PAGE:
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arms army brought called carried Catholic cause character Charles chief Church Commons conscience constitution corruption course court Cromwell danger death desire despotism doubt effect enemy England English evil fail fear force foreign France French friends give hands head heart honour hope House humanity independent interest Ireland Irish justice king king's land leaders less letter liberty lives Lord matter measure ment military mind minister moral nation nature never object once Parliament Parliamentary party passed peace perhaps Pitt political principle Protector Protestant question reason reform reign religious revolution rule saved says seems showed side soldiers spirit stand strong struggle thing thought tion Tory trade trial tried turned victory whole wished
Side 247 - the people have nothing to do with the laws but to obey them.
Side 240 - We must not count with certainty on a continuance of our present prosperity during such an interval ; but unquestionably there never was a time in the history of this country, when, from the situation of Europe, we might more reasonably expect fifteen years of peace, than we may at the present moment.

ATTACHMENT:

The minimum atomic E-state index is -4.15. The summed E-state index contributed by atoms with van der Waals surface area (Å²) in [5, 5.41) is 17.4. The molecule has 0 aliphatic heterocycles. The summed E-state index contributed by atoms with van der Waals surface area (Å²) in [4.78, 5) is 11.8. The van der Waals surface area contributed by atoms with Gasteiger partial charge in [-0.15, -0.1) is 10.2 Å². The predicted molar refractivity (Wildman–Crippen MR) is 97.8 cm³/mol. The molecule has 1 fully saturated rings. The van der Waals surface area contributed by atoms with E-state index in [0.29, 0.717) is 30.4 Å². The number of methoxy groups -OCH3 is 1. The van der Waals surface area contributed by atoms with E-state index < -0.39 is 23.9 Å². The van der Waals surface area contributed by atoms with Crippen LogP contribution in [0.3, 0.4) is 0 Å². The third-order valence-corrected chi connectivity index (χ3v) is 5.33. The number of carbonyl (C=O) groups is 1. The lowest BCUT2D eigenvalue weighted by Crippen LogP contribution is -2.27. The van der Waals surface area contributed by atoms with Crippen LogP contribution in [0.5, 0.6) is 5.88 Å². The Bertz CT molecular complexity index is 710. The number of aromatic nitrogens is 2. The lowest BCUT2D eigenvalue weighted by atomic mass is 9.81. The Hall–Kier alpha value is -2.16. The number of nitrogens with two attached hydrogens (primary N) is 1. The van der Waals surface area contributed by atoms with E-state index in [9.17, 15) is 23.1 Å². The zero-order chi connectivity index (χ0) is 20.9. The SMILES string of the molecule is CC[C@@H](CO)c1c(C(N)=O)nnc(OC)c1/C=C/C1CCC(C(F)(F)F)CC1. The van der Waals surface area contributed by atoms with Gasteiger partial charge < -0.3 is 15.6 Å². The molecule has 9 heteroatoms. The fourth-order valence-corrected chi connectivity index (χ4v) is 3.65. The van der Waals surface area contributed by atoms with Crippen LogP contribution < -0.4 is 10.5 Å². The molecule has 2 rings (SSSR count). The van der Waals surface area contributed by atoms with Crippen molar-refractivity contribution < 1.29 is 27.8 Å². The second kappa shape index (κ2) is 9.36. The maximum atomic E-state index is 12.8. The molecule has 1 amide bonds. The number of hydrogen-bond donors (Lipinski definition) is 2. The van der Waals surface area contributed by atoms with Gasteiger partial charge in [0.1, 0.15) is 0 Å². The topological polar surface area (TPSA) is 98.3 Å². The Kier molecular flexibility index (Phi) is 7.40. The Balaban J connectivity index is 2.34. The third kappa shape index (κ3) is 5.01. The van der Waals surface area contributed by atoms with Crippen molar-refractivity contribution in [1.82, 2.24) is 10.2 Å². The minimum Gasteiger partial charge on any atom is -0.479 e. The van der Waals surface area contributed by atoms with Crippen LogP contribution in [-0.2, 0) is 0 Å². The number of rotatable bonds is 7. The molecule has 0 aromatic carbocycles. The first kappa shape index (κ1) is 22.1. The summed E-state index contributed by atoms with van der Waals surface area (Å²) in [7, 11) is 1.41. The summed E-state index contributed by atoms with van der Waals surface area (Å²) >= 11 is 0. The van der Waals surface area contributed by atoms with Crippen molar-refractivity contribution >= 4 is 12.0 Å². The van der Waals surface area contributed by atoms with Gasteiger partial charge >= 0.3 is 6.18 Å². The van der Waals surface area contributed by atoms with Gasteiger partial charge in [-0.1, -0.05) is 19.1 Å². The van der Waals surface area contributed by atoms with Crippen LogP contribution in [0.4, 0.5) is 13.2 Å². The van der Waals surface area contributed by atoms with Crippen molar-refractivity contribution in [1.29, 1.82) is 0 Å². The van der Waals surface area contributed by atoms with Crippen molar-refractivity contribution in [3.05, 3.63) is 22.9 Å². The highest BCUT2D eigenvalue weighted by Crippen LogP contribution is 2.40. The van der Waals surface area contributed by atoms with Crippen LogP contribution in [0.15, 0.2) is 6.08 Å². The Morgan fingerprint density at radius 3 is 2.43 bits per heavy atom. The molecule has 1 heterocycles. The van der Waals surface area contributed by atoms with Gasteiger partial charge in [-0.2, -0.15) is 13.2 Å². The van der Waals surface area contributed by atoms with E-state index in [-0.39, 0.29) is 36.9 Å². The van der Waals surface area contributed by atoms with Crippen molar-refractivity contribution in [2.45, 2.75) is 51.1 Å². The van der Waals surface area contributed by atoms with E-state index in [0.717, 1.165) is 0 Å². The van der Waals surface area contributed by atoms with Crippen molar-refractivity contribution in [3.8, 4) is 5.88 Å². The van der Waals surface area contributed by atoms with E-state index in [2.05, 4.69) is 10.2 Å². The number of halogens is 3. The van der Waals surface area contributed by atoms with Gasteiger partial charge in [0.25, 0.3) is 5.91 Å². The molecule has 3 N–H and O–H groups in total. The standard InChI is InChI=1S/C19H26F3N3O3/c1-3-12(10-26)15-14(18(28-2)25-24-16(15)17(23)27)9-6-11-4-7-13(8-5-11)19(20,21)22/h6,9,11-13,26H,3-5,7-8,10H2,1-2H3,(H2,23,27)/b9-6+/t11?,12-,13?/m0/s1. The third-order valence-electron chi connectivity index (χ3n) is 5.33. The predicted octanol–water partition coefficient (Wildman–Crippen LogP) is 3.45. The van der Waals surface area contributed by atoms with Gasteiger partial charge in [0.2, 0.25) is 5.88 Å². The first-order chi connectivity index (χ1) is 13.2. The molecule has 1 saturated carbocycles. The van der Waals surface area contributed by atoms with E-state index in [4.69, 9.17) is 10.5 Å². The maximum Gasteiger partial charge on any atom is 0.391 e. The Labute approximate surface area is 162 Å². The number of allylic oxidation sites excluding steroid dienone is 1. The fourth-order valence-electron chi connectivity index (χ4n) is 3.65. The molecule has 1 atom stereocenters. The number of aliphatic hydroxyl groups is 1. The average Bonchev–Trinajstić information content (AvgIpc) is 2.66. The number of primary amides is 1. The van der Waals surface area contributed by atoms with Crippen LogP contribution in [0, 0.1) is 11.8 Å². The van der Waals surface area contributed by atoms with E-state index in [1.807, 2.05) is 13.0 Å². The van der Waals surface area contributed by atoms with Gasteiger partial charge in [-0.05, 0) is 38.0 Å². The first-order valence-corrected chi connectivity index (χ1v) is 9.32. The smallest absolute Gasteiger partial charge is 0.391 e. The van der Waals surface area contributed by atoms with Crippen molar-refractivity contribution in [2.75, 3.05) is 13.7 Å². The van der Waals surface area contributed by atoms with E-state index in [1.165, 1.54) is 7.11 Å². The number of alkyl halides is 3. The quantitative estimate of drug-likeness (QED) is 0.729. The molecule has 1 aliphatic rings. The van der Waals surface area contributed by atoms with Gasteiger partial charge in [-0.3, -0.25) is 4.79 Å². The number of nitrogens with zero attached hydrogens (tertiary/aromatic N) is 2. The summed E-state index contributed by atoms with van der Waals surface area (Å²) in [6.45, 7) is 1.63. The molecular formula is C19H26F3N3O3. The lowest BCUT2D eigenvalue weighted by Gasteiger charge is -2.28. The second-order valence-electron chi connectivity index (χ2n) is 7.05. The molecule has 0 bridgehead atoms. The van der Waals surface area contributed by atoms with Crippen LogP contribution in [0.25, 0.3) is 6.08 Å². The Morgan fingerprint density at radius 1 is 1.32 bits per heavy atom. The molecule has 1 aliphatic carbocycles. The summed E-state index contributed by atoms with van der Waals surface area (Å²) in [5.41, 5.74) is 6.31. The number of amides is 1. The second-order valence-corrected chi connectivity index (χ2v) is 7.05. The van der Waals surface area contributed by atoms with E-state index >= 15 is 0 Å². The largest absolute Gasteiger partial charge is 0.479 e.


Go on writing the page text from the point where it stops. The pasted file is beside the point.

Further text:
Side 72 - Cant, Cloth-worship, or whatever ugly name it have, has gone about incurably sick ever since ; and is now at length, in these generations, very rapidly dying.
Side 73 - That it was our duty, if ever the Lord brought us back again in peace, to call Charles Stuart, that man of blood, to an account for that blood he had shed, and mischief he had done to his utmost, against the Lord's Cause and People in these poor Nations.
Side 283 - The conversation of the principal persons of the country all tends to encourage this system of blood ; and the conversation even at my table, where you will suppose I do all I can to prevent it, always turns on hanging, shooting, burning, &C., and if a priest has been put to death, the greatest joy is expressed by the whole company.
Side 30 - Strafford of high treason, for endeavouring to subvert the ancient and fundamental laws and government of His Majesty's realms of England and Ireland, and to introduce an arbitrary and tyrannical government against law...
Side 273 - If punishment adequate to the crime of sedition were to be sought for, it could not be found in our law, now that torture is happily abolished.
Side 321 - He had a brave regiment of his countrymen, most of them freeholders and freeholders' sons, and who upon matter of conscience engaged in this quarrel ; and thus being well armed within by the satisfaction of their own consciences, and without by good iron arms, they would, as one man, stand firmly and charge desperately.
Side 10 - Let Sir John Eliot's body be buried in the church of that parish where he died.